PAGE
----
The crossroads of law (evidence, civil procedure, jurisdiction, legal correspondence and service) and social media continue to be a hot topic for litigators. Every day courts across the country are faced with evidentiary issues regarding communications posted on social media. But how about starting a lawsuit via social media? How about submitting to jurisdiction due to your use of social media?
Where does generosity towards family members end and the legal obligation to support them begin? Who is a parent and when does voluntarily taking on that role have legal ramifications? These questions have been analyzed, but not resolved, by the New Jersey Appellate Division in the context of a child support modification application, in Williams v. McCloud.
Most practitioners that handle divorce, family law and complex custody cases know that it is axiomatic that to change, alter, or modify custody or parenting time, or to issue a parenting time sanction, the court must make findings of fact and conclusions of law. In fact, all decisions made by the court from the bench in family cases that are not considered temporary trigger that requirement.
The New Jersey Appellate Division recently affirmed a lower court ruling on a post-judgment motion in which the lower court denied an obligor’s application to modify child support, where proper financial documentation was not supplied with the motion. This decision highlights some key components of the nuts and bolts of filing such post-judgment motions.
I recently read an article in The Huffington Post outlining the reasons why second marriages are more likely to end in divorce. It’s a troubling thought for those once-divorced individuals who are optimistic about remarriage and hope never to undergo the experience of divorcing again.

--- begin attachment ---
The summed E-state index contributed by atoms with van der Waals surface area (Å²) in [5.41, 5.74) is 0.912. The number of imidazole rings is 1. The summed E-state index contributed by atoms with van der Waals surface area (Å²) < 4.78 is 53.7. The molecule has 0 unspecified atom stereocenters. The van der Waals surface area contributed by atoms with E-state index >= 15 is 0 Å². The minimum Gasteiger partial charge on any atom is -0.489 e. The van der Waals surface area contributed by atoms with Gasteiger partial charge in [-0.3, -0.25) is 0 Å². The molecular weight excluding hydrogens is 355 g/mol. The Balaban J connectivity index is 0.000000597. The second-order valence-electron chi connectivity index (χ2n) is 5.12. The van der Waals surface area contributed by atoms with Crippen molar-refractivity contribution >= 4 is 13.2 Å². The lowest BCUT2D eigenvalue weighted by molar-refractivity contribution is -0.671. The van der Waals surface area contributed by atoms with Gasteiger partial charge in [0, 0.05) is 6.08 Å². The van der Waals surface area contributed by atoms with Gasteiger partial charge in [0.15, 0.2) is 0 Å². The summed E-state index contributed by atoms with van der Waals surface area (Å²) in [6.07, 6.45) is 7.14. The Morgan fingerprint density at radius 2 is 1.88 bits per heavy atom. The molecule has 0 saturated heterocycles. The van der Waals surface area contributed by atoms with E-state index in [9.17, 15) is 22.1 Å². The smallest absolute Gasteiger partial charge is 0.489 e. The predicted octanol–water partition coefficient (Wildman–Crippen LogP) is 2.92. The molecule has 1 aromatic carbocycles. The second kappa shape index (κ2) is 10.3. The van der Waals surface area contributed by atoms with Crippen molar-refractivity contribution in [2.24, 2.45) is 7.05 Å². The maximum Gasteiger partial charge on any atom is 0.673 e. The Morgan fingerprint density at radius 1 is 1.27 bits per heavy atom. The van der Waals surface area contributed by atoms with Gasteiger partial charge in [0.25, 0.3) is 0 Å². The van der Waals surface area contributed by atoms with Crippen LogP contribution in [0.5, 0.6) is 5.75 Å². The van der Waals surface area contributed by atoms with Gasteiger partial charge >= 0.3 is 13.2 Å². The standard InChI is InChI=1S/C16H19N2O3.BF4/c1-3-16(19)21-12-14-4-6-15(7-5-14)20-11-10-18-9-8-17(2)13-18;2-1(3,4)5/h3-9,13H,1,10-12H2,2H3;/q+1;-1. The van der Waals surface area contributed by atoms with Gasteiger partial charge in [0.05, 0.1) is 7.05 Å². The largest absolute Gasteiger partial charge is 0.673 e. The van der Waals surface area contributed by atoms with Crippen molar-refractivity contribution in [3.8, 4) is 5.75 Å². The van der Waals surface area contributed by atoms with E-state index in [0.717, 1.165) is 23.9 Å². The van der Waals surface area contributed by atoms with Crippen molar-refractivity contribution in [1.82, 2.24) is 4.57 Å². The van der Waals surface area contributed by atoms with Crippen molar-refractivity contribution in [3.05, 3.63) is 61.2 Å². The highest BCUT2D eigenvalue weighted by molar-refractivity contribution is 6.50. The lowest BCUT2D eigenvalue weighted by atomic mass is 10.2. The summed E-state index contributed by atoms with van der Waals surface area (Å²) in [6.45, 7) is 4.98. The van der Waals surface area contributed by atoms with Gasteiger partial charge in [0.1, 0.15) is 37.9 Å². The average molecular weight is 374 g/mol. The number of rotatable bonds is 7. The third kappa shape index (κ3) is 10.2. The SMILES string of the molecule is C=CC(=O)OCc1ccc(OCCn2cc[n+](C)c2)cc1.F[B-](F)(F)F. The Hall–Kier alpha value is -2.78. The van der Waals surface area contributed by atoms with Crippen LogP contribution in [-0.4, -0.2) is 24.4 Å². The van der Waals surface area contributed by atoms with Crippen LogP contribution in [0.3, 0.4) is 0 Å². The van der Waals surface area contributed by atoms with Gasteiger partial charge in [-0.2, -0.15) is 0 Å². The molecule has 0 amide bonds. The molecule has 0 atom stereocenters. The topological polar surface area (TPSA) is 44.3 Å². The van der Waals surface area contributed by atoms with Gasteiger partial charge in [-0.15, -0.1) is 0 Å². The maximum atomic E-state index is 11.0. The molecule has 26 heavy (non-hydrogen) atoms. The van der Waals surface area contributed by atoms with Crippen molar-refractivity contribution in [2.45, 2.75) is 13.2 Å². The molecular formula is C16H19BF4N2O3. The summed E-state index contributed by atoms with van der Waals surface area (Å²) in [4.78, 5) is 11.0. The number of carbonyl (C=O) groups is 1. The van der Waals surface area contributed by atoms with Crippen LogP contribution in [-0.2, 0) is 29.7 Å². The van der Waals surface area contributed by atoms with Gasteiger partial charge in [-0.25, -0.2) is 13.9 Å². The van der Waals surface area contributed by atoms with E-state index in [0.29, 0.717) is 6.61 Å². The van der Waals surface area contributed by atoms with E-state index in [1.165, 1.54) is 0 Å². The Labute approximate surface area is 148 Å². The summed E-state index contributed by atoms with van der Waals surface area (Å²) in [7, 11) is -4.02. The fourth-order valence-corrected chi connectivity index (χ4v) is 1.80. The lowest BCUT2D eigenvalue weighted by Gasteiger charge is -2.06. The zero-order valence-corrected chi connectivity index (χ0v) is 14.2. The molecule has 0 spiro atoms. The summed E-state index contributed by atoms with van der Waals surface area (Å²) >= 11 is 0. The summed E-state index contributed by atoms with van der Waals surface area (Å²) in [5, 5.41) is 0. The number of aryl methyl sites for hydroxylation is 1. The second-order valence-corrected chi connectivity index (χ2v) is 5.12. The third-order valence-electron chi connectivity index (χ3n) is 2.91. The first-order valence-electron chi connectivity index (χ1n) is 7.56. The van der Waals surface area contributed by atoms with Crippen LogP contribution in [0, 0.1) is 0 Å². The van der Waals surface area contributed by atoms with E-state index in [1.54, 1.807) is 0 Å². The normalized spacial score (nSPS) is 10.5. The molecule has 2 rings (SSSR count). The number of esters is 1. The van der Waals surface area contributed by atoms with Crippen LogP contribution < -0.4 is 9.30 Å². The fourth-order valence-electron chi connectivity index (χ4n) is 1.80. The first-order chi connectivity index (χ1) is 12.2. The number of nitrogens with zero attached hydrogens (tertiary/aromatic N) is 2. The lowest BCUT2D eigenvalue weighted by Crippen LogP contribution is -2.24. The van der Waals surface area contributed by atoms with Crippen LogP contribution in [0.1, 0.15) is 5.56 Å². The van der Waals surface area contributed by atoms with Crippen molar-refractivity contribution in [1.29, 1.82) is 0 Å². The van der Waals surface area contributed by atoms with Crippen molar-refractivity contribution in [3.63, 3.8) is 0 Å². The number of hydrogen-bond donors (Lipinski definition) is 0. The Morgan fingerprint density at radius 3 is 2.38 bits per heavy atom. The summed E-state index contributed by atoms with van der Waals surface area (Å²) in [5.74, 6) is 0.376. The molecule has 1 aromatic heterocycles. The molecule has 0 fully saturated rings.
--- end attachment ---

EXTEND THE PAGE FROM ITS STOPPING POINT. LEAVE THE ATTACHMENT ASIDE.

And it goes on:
In my opinion, most people (typically women) decide whether or not to change their name to a maiden name at the actual time of the divorce proceeding, if not sooner. The decision is a largely personal one and in my years of practice I’ve heard the gamut of reasons as to why to or not to change from the married name. N.J.S.A. 2A:34-21 is the statute that governs legal name changes in New Jersey.
It is common and often unfortunate that I meet with clients who decided, for whatever reason, that they would represent themselves during a divorce proceeding. There are cases where that decision may be perfectly acceptable. More often than not, the people I have met are coming to me because they are totally unsatisfied and/or unhappy with the deal they’ve made for themselves and are looking to an attorney to get them a better deal.
April 18, 2017 is the 2016 tax filing deadline and it’s quickly approaching. The Government does not care that you are going through potentially the most difficult time period in your life. Like the Godfather, the IRS wants its money.
My contributions to the Riker Danzig Family Law Blog are usually limited to matters dealing strictly with issues that squarely impact divorce litigation. I recently researched a New Jersey Supreme Court employment law case decided this past summer, however, that I found of particular importance as it relates to client management for divorcing clients, and has been a burgeoning issue in recent years: clients being concerned about loss of employment resulting directly from their divorce.
In the recent decision of a New Jersey family court, the standards for out-of-state relocation with a minor child were examined and the court addressed what shared physical custody really means for purposes of determining removal applications.